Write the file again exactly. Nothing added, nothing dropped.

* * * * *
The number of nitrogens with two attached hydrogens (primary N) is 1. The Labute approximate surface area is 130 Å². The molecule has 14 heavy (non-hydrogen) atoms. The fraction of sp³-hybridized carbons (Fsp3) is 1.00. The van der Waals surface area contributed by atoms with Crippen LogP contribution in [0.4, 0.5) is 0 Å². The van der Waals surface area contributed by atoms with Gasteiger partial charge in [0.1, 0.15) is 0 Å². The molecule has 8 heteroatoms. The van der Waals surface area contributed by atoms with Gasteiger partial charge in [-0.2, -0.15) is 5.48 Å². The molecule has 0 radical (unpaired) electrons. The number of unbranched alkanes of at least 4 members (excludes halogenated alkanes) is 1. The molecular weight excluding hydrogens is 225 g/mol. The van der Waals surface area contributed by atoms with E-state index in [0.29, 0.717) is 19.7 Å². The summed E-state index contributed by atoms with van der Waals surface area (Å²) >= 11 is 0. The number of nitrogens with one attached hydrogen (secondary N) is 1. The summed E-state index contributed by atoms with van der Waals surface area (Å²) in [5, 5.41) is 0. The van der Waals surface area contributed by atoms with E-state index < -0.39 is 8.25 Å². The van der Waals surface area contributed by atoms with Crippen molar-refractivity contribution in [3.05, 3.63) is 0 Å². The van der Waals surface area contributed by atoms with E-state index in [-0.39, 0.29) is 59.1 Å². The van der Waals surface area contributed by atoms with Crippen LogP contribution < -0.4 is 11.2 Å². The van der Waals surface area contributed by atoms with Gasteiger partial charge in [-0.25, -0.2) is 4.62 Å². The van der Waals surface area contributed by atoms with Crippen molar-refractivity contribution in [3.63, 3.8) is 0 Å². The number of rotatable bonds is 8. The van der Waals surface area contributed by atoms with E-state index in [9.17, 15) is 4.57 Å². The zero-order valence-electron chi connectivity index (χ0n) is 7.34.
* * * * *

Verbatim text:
The number of nitrogens with two attached hydrogens (primary N) is 1. The Labute approximate surface area is 130 Å². The molecule has 14 heavy (non-hydrogen) atoms. The fraction of sp³-hybridized carbons (Fsp3) is 1.00. The van der Waals surface area contributed by atoms with Crippen LogP contribution in [0.4, 0.5) is 0 Å². The van der Waals surface area contributed by atoms with Gasteiger partial charge in [0.1, 0.15) is 0 Å². The molecule has 8 heteroatoms. The van der Waals surface area contributed by atoms with Gasteiger partial charge in [-0.2, -0.15) is 5.48 Å². The molecule has 0 radical (unpaired) electrons. The number of unbranched alkanes of at least 4 members (excludes halogenated alkanes) is 1. The molecular weight excluding hydrogens is 225 g/mol. The van der Waals surface area contributed by atoms with E-state index in [0.29, 0.717) is 19.7 Å². The summed E-state index contributed by atoms with van der Waals surface area (Å²) >= 11 is 0. The number of nitrogens with one attached hydrogen (secondary N) is 1. The summed E-state index contributed by atoms with van der Waals surface area (Å²) in [5, 5.41) is 0. The van der Waals surface area contributed by atoms with E-state index < -0.39 is 8.25 Å². The van der Waals surface area contributed by atoms with Crippen molar-refractivity contribution in [3.05, 3.63) is 0 Å². The van der Waals surface area contributed by atoms with E-state index in [-0.39, 0.29) is 59.1 Å². The van der Waals surface area contributed by atoms with Crippen LogP contribution < -0.4 is 11.2 Å². The van der Waals surface area contributed by atoms with Gasteiger partial charge in [-0.25, -0.2) is 4.62 Å². The van der Waals surface area contributed by atoms with Crippen molar-refractivity contribution in [3.63, 3.8) is 0 Å². The number of rotatable bonds is 8. The van der Waals surface area contributed by atoms with E-state index in [9.17, 15) is 4.57 Å². The zero-order valence-electron chi connectivity index (χ0n) is 7.34.